Miss Reba’s house. Brothel on Memphis’s Catalpa Street. To Boon, Miss Reba’s is a familiar destination. To Lucius, the eleven-year-old grandson of the owner of the automobile that Boon has appropriated, it is initially simply a strange house populated by women whose activities are beyond his comprehension. Gradually, he comes to understand, though vaguely, that the house is a place of pleasure for men like Boon.

In the seventh chapter of the novel, Lucius shares a bed with Otis, the nephew of one of the prostitutes. In this setting, Otis tells Lucius that he not only is a peeping Tom but that he also charges admission for voyeuristic men to spy on his aunt at her work. When the appalled Lucius begins to pummel Otis, the latter cuts him with a knife. Order is soon restored, but the next day, as a result of these experiences, Lucius concludes that his childhood and innocence are over. The Memphis sojourn has given him a new appreciation of the decency of his own home in Mississippi.

Faulkner depicts the brothel realistically but not judgmentally. Its denizens, except for Otis and Miss Reba herself, who is primarily interested in maintaining a profitable business, are ordinary, weak people whose lives are shaped by circumstance. Otis is the only inhabitant of the house with no redeeming qualities; he is the one person who makes Miss Reba’s a truly bad place for an eleven-year-old visitor.


Parsham. Small town near the Memphis area called “Possum” by several characters. There, at “Uncle Parsham’s” place, Lucius discovers the new responsibility that has devolved on him to recover his grandfather’s automobile. The racetrack at Parsham is the setting for Lucius’s initiation into the activities of a jockey. After Ned trades the Winton Flyer for a racehorse of dubious value, it falls to Lucius to win several races to make it possible to get the automobile back. In addition to providing excitement, the racetrack gives Lucius a chance to prove his manhood.

BibliographyBell, Haney H., Jr. “The Relative Maturity of Lucius Priest and Ike McCaslin.” Aegis 2 (1973): 15-21. Examines the heroic effort and coming of age. Ultimately finds the story “The Bear” to be a greater struggle toward maturity than that depicted in The Reivers.Brooks, Cleanth. William Faulkner: The Yoknapatawpha Country. New Haven, Conn.: Yale University Press, 1963. Contains separate chapters on the most important Faulkner novels, including The Reivers, and provides description of plot and comparisons between the characters and subtexts of the works. One of the most helpful and accessible books on The Reivers.Vickery, Olga W. The Novels of William Faulkner. Rev. ed. Baton Rouge: Louisiana State University Press, 1964. A thorough examination of all of Faulkner’s novels, summarizing Faulkner’s technique, style, themes, and the encompassing philosophy that unifies his works.Williams, David. Faulkner’s Women: The Myth and the Muse. Montreal: McGill-Queen’s University Press, 1977. Considers the women in Faulkner’s novels from the aspect of psychoanalysis and Jungian archetypes. Includes a discussion of male and female characters in The Reivers.Wittenbeg, Judith B. Faulkner: The Transfiguration of Biography. Lincoln: University of Nebraska Press, 1979. Essentially a Faulkner biography, but one that draws on scenes from Faulkner’s novels to find his views on artists, family, and human responsibility. Lucius Priest of The Reivers is found to be exemplary in his heroic conduct.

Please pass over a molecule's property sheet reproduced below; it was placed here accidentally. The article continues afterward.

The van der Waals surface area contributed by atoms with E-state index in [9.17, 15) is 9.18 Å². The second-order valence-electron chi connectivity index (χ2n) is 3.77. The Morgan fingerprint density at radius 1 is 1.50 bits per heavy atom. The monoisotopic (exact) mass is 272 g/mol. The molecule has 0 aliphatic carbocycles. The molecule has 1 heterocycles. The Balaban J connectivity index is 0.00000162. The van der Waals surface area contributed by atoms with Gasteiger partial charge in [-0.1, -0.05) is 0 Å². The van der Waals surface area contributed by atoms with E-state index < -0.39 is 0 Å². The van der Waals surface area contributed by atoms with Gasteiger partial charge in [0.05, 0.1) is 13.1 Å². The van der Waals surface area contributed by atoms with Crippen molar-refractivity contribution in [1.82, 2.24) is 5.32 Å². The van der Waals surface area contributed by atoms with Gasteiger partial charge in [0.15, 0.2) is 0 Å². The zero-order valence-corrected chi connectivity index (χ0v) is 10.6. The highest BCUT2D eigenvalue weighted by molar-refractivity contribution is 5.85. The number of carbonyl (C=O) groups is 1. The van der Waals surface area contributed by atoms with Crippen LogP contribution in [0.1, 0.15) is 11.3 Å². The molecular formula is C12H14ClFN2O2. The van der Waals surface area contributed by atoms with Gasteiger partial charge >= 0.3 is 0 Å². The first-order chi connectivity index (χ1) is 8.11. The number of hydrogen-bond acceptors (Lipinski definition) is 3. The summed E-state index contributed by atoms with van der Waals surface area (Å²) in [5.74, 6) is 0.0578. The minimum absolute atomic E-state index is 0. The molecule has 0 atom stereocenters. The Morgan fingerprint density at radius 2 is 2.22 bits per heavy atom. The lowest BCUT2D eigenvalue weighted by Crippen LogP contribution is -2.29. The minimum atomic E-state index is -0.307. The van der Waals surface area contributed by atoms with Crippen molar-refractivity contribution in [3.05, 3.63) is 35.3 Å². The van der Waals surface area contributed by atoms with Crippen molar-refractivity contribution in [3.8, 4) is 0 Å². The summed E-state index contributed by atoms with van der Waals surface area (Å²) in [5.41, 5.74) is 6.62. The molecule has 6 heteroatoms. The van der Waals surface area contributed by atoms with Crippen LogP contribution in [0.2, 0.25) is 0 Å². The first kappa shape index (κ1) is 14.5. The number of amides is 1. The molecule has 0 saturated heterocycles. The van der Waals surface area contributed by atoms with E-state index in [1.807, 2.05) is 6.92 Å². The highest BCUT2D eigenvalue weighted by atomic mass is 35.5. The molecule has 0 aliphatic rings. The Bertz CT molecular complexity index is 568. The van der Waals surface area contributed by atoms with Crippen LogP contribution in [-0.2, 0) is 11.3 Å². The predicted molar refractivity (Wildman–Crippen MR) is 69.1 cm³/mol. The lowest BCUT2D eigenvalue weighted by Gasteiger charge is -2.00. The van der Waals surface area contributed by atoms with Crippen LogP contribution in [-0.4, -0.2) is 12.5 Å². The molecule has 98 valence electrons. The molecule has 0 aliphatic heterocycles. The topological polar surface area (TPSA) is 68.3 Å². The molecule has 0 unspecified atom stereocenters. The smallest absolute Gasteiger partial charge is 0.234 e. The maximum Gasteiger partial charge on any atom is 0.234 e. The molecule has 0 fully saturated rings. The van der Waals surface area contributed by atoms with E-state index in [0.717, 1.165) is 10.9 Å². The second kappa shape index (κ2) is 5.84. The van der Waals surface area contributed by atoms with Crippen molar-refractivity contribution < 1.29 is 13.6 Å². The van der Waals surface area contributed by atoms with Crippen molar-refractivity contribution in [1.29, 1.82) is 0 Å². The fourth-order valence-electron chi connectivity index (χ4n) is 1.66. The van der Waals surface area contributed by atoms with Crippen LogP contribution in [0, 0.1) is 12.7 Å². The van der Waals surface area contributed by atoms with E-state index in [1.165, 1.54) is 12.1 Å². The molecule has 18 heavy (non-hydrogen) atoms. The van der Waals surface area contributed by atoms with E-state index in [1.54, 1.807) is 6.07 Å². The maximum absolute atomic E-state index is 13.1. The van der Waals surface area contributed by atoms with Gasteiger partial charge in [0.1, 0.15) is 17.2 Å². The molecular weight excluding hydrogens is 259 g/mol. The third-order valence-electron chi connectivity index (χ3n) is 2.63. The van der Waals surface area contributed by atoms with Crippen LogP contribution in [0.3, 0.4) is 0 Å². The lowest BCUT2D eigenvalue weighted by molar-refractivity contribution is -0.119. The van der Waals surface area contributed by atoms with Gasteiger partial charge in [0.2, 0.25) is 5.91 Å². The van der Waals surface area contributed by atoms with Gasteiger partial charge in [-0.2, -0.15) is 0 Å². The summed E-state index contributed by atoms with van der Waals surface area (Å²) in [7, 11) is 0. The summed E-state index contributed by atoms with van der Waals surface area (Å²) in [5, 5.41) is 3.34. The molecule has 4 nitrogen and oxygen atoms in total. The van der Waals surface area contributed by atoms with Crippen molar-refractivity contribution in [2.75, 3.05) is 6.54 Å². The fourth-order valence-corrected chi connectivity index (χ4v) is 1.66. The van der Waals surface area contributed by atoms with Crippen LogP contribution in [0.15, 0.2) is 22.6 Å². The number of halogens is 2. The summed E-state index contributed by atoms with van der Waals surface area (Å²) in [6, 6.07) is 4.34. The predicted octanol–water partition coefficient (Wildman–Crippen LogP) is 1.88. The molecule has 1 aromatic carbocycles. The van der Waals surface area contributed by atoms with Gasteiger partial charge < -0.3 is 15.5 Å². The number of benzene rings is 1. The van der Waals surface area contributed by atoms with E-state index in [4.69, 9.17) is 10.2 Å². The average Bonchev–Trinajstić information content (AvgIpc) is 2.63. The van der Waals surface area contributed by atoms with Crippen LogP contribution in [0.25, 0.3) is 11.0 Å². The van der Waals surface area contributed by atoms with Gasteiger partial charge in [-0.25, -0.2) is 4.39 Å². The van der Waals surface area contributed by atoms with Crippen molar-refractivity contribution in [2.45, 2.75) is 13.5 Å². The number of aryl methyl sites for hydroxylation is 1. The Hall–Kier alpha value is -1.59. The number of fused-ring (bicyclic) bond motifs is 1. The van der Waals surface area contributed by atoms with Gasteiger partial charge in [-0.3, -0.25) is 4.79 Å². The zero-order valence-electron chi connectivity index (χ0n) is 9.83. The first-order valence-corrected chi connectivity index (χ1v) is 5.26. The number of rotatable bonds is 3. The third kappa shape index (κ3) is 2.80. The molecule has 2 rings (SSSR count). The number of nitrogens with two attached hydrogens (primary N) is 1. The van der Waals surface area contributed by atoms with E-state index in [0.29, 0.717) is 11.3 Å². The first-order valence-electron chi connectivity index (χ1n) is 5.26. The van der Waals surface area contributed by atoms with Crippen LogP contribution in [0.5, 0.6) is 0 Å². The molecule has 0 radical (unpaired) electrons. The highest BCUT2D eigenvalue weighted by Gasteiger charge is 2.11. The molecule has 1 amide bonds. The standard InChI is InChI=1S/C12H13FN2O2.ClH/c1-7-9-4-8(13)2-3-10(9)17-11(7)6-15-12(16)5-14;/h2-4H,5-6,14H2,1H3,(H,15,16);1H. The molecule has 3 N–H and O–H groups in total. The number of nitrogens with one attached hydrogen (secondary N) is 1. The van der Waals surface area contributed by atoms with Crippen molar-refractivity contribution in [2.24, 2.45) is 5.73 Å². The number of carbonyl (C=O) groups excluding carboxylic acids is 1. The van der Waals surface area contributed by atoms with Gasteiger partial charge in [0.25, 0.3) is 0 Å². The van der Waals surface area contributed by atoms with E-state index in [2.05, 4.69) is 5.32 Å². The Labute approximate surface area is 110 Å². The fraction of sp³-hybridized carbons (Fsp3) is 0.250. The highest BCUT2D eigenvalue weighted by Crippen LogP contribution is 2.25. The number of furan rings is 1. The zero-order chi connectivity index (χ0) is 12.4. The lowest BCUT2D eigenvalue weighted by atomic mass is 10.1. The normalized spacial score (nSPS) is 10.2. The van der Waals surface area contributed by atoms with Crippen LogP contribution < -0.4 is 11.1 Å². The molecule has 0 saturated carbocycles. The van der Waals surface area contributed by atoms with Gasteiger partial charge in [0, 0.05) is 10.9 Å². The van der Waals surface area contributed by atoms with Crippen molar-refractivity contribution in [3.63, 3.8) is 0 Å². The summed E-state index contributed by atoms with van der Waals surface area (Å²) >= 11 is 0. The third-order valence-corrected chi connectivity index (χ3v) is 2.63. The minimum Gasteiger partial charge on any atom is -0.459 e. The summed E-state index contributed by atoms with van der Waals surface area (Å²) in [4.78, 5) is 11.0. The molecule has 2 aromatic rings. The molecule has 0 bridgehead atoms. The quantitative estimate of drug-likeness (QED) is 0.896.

Categories: Places